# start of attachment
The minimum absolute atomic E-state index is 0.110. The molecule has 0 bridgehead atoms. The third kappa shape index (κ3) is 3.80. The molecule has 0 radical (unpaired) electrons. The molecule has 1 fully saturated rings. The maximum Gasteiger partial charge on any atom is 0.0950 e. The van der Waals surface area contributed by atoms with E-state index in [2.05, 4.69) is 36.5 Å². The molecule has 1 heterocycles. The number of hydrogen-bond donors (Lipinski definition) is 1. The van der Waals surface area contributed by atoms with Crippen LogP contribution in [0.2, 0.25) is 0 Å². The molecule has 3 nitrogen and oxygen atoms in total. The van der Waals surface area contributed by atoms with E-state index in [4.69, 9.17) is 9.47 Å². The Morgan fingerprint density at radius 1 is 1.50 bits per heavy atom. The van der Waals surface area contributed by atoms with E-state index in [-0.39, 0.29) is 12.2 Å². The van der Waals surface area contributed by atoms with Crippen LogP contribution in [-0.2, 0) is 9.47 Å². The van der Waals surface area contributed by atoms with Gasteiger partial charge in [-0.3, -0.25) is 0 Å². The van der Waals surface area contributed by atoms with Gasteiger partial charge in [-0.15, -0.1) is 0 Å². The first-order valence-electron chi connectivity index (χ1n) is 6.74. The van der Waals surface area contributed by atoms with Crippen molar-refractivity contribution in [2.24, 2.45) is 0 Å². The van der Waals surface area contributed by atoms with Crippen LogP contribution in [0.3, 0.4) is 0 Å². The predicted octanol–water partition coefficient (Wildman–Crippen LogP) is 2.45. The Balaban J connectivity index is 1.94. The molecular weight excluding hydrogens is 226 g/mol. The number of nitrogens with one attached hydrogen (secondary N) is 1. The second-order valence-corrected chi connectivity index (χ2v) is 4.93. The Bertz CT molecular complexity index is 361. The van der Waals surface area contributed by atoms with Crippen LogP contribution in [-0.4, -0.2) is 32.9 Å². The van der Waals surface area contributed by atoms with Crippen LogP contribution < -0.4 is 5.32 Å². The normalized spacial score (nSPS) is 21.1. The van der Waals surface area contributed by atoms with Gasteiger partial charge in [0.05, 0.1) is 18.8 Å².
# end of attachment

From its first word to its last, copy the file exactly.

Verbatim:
The minimum absolute atomic E-state index is 0.110. The molecule has 0 bridgehead atoms. The third kappa shape index (κ3) is 3.80. The molecule has 0 radical (unpaired) electrons. The molecule has 1 fully saturated rings. The maximum Gasteiger partial charge on any atom is 0.0950 e. The van der Waals surface area contributed by atoms with E-state index in [2.05, 4.69) is 36.5 Å². The molecule has 1 heterocycles. The number of hydrogen-bond donors (Lipinski definition) is 1. The van der Waals surface area contributed by atoms with Crippen LogP contribution in [0.2, 0.25) is 0 Å². The molecule has 3 nitrogen and oxygen atoms in total. The van der Waals surface area contributed by atoms with E-state index in [4.69, 9.17) is 9.47 Å². The Morgan fingerprint density at radius 1 is 1.50 bits per heavy atom. The van der Waals surface area contributed by atoms with E-state index in [-0.39, 0.29) is 12.2 Å². The van der Waals surface area contributed by atoms with Crippen LogP contribution in [-0.2, 0) is 9.47 Å². The van der Waals surface area contributed by atoms with Gasteiger partial charge in [-0.3, -0.25) is 0 Å². The van der Waals surface area contributed by atoms with Gasteiger partial charge in [-0.15, -0.1) is 0 Å². The first-order valence-electron chi connectivity index (χ1n) is 6.74. The van der Waals surface area contributed by atoms with Crippen molar-refractivity contribution in [2.24, 2.45) is 0 Å². The van der Waals surface area contributed by atoms with Crippen LogP contribution in [0.3, 0.4) is 0 Å². The predicted octanol–water partition coefficient (Wildman–Crippen LogP) is 2.45. The Balaban J connectivity index is 1.94. The molecular weight excluding hydrogens is 226 g/mol. The number of nitrogens with one attached hydrogen (secondary N) is 1. The second-order valence-corrected chi connectivity index (χ2v) is 4.93. The Bertz CT molecular complexity index is 361. The van der Waals surface area contributed by atoms with Crippen LogP contribution in [-0.4, -0.2) is 32.9 Å². The van der Waals surface area contributed by atoms with Crippen LogP contribution < -0.4 is 5.32 Å². The normalized spacial score (nSPS) is 21.1. The van der Waals surface area contributed by atoms with Gasteiger partial charge in [0.05, 0.1) is 18.8 Å².